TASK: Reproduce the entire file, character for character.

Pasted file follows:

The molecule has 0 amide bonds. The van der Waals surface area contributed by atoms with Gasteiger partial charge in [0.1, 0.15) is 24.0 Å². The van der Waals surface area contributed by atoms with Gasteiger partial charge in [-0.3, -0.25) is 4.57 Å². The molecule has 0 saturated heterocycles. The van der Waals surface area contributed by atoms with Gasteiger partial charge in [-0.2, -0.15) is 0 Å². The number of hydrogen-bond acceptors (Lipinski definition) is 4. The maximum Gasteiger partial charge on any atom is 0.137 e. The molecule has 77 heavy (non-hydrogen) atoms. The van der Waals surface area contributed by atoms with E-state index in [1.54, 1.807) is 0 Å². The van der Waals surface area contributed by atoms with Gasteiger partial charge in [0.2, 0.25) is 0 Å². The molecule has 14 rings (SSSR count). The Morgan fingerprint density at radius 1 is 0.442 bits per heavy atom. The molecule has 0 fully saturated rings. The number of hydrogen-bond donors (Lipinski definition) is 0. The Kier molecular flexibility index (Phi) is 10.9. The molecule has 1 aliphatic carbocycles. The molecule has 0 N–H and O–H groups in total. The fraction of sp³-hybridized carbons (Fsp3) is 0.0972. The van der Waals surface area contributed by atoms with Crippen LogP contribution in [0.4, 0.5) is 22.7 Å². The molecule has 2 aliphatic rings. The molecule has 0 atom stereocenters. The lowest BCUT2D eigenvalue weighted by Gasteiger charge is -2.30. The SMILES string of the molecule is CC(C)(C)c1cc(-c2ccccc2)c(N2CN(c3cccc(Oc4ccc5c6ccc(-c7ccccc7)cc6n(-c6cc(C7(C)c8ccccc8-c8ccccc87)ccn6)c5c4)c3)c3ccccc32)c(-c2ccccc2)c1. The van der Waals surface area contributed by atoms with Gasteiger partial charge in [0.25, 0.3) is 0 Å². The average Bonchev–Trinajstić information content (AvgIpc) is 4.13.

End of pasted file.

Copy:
The molecule has 0 amide bonds. The van der Waals surface area contributed by atoms with Gasteiger partial charge in [0.1, 0.15) is 24.0 Å². The van der Waals surface area contributed by atoms with Gasteiger partial charge in [-0.3, -0.25) is 4.57 Å². The molecule has 0 saturated heterocycles. The van der Waals surface area contributed by atoms with Gasteiger partial charge in [-0.2, -0.15) is 0 Å². The number of hydrogen-bond acceptors (Lipinski definition) is 4. The maximum Gasteiger partial charge on any atom is 0.137 e. The molecule has 77 heavy (non-hydrogen) atoms. The van der Waals surface area contributed by atoms with E-state index in [1.54, 1.807) is 0 Å². The van der Waals surface area contributed by atoms with Gasteiger partial charge in [0.2, 0.25) is 0 Å². The molecule has 14 rings (SSSR count). The Morgan fingerprint density at radius 1 is 0.442 bits per heavy atom. The molecule has 0 fully saturated rings. The number of hydrogen-bond donors (Lipinski definition) is 0. The Kier molecular flexibility index (Phi) is 10.9. The molecule has 1 aliphatic carbocycles. The molecule has 0 N–H and O–H groups in total. The fraction of sp³-hybridized carbons (Fsp3) is 0.0972. The van der Waals surface area contributed by atoms with Crippen LogP contribution in [0.4, 0.5) is 22.7 Å². The molecule has 2 aliphatic rings. The molecule has 0 atom stereocenters. The lowest BCUT2D eigenvalue weighted by Gasteiger charge is -2.30. The SMILES string of the molecule is CC(C)(C)c1cc(-c2ccccc2)c(N2CN(c3cccc(Oc4ccc5c6ccc(-c7ccccc7)cc6n(-c6cc(C7(C)c8ccccc8-c8ccccc87)ccn6)c5c4)c3)c3ccccc32)c(-c2ccccc2)c1. The van der Waals surface area contributed by atoms with Gasteiger partial charge in [0.25, 0.3) is 0 Å². The average Bonchev–Trinajstić information content (AvgIpc) is 4.13.